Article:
South African and Cuban troops have clashed in the Namibian-Angolan border war for the first time in nearly seven years, according to South Africa, which claimed it killed one Cuban and captured another.
Brig. Gen. Jan Klopper, acting commander of South African forces in Namibia, issued a terse statement today reporting the encounter. He said the Cubans had "interfered with" South African and Namibian troops engaged in a "follow-up operation" against insurgents of the South-West Africa People's Organization, which is fighting for Namibia's independence from South Africa.
Defense headquarters in Pretoria declined to add anything to the statement. It would not say where or when the clash took place, or where the captured Cuban was being held.
Klopper's statement indicated that the encounter had probably been inside Angola, although he only referred to "the operational area straddling the border." South African troops often penetrate deep into Angola in what are officially termed "hot pursuit" or "follow-up" operations against SWAPO.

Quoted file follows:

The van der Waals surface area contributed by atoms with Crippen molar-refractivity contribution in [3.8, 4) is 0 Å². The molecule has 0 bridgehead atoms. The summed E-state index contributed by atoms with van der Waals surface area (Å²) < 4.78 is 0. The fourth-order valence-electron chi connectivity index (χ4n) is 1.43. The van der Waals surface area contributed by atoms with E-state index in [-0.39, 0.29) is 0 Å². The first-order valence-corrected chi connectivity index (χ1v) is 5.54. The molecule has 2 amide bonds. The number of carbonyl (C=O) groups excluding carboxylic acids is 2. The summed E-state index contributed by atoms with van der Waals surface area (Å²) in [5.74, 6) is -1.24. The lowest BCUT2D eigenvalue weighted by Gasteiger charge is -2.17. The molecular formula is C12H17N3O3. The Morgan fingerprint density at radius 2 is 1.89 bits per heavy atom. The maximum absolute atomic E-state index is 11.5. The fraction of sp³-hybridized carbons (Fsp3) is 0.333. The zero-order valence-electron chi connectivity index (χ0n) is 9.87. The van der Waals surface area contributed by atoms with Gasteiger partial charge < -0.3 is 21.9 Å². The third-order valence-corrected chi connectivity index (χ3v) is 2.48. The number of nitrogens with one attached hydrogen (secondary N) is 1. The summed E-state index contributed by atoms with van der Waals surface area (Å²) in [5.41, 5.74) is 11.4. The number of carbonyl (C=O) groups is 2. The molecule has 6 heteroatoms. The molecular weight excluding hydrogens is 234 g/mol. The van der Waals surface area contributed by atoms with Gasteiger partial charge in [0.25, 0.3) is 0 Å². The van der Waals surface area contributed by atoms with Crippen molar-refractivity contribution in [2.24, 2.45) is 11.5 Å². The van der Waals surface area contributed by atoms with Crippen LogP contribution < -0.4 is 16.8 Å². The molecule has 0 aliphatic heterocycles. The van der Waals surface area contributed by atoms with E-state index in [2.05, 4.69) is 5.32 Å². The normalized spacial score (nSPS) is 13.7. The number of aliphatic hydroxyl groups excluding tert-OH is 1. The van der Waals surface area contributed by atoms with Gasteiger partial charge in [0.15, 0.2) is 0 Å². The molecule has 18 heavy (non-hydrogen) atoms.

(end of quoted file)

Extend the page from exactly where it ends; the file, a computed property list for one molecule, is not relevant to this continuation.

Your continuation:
Between 10,000 and 20,000 Cuban troops are in Angola, where they tipped the balance in favor of the ruling faction in the Angolan civil war.
The clash was the first between South African and Cuban troops since South African forces invaded Angola in mid-1975 and reached the outskirts of the capital of Luanda, 700 miles north of the Namibian border.
At that time South Africa captured three Cubans, and several South Africans were taken prisoner. Later an exchange was arranged through the Red Cross.
Since then, according to the South Africans, the Cubans have always kept clear of the "hot pursuit" forces.
Last August, a Soviet officer and a Russian woman were killed in Angola during a major South African incursion, and another Russian officer was captured. They were apparently part of a group of military advisers.